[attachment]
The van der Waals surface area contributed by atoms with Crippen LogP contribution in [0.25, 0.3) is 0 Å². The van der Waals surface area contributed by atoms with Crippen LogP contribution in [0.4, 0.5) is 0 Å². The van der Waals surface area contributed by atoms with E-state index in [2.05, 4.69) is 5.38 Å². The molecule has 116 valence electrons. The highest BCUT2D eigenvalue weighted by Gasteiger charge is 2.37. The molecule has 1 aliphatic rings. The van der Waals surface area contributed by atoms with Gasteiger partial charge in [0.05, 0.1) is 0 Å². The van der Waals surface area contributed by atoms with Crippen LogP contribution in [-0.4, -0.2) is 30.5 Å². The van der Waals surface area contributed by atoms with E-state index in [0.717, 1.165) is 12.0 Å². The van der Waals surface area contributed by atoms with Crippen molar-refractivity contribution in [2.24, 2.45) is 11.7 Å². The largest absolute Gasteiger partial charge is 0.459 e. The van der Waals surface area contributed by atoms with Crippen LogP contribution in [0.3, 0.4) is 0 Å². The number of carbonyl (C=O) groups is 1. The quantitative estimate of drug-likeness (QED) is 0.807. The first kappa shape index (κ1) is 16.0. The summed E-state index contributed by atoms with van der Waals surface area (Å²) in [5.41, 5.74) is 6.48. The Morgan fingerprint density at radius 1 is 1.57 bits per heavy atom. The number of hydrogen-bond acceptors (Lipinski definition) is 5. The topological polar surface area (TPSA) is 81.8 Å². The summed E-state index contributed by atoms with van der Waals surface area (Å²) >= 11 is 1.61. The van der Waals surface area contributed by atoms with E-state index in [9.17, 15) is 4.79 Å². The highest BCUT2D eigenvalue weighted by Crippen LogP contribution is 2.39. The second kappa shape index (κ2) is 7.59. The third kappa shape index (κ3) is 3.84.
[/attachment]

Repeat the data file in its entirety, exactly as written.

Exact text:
The van der Waals surface area contributed by atoms with Crippen LogP contribution in [0.25, 0.3) is 0 Å². The van der Waals surface area contributed by atoms with Crippen LogP contribution in [0.4, 0.5) is 0 Å². The van der Waals surface area contributed by atoms with E-state index in [2.05, 4.69) is 5.38 Å². The molecule has 116 valence electrons. The highest BCUT2D eigenvalue weighted by Gasteiger charge is 2.37. The molecule has 1 aliphatic rings. The van der Waals surface area contributed by atoms with Gasteiger partial charge in [0.05, 0.1) is 0 Å². The van der Waals surface area contributed by atoms with Crippen LogP contribution in [-0.4, -0.2) is 30.5 Å². The van der Waals surface area contributed by atoms with E-state index in [0.717, 1.165) is 12.0 Å². The van der Waals surface area contributed by atoms with Crippen molar-refractivity contribution in [2.24, 2.45) is 11.7 Å². The largest absolute Gasteiger partial charge is 0.459 e. The van der Waals surface area contributed by atoms with Crippen LogP contribution in [0.3, 0.4) is 0 Å². The number of carbonyl (C=O) groups is 1. The quantitative estimate of drug-likeness (QED) is 0.807. The first kappa shape index (κ1) is 16.0. The summed E-state index contributed by atoms with van der Waals surface area (Å²) in [5.41, 5.74) is 6.48. The Morgan fingerprint density at radius 1 is 1.57 bits per heavy atom. The number of hydrogen-bond acceptors (Lipinski definition) is 5. The topological polar surface area (TPSA) is 81.8 Å². The summed E-state index contributed by atoms with van der Waals surface area (Å²) >= 11 is 1.61. The van der Waals surface area contributed by atoms with E-state index in [9.17, 15) is 4.79 Å². The highest BCUT2D eigenvalue weighted by Crippen LogP contribution is 2.39. The second kappa shape index (κ2) is 7.59. The third kappa shape index (κ3) is 3.84.